Medically, I believe his condition is called Testicular Elephantiasis, or Scrotal Elephantiasis, more commonly called (or at least, as I know it) Elephantitis.
That’s the medical significance.
But Clarence’s condition was relevant to me on another level — on the psychological and symbolic level.
That requires some explanation.
Testicularity and the Artist
I was a burgeoning writer at the time. All my experiences — my work at Brown School, my visits with Clarence, the Tarot, my romances, bowel movements, insomnia, the people I met on the street, or in bars, in the gutter or in church, and everything, everything else — were grist for the writer’s mill. At about the time our master/pupil relationship began, I was devouring the book “Tropic of Cancer,” by Henry Miller. I took Miller and his philosophy of unfettered and uncensored freedom seriously. Quite, quite seriously.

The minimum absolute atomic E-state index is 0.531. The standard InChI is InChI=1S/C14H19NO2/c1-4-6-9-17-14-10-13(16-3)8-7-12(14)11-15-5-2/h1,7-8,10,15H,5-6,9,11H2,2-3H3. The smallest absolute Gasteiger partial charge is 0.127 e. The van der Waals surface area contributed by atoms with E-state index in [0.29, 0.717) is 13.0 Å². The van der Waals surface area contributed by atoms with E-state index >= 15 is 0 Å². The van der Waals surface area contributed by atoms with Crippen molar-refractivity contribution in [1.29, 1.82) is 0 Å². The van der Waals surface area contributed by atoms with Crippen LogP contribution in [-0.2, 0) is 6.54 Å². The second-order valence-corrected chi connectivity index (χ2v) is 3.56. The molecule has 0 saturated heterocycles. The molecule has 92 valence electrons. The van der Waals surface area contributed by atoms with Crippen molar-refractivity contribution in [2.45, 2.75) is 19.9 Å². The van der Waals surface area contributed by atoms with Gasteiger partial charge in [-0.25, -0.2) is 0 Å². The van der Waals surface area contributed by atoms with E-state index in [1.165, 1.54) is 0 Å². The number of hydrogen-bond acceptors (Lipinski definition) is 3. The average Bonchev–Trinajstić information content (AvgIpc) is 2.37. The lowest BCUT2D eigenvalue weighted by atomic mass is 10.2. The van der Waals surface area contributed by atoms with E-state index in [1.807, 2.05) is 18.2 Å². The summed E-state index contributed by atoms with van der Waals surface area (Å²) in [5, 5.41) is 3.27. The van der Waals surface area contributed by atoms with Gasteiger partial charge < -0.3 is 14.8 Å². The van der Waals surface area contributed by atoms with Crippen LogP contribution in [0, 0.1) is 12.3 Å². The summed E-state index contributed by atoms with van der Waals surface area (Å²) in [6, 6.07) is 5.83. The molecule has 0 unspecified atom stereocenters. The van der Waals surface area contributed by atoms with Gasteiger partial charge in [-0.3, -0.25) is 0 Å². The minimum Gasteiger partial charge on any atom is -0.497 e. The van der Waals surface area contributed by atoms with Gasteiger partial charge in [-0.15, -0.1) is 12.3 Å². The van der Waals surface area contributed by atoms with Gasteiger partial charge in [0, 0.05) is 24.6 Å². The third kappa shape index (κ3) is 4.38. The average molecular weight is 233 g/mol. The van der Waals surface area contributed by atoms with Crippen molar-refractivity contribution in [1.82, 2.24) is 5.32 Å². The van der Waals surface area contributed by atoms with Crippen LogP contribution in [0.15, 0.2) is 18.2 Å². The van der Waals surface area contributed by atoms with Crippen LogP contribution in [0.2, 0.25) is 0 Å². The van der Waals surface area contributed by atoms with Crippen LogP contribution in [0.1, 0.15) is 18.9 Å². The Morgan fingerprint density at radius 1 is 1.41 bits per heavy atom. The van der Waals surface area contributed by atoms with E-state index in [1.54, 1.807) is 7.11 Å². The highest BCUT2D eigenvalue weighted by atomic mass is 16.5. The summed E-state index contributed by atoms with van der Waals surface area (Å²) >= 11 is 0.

In one of his “Tropic” books, or possibly “Wisdom of the Heart,” I’m not sure which, he explored his theory of “the reabsorption of the sperm,” in which sperm, not used through ejaculation, was reabsorbed by the creative-spiritual centers of the brain.
You need to know, I believed Henry Miller with all my heart. Henry Miller said it. It wasn’t theory. It was fact. It was replicable truth.
His argument was incontestible, insuperable.
By extension of what I now see as a kind of crazy, loopy logic, the larger the sperm factory, the greater the volume of sperm produced, then reabsorbed. (I chose to believe that, in his 70’s, Clarence was not sexually active.)
That made his testicles a freakin’ creative-spiritual dynamo!
And I was privileged to be his pupil.
But I’m here to tell you about the Tarots.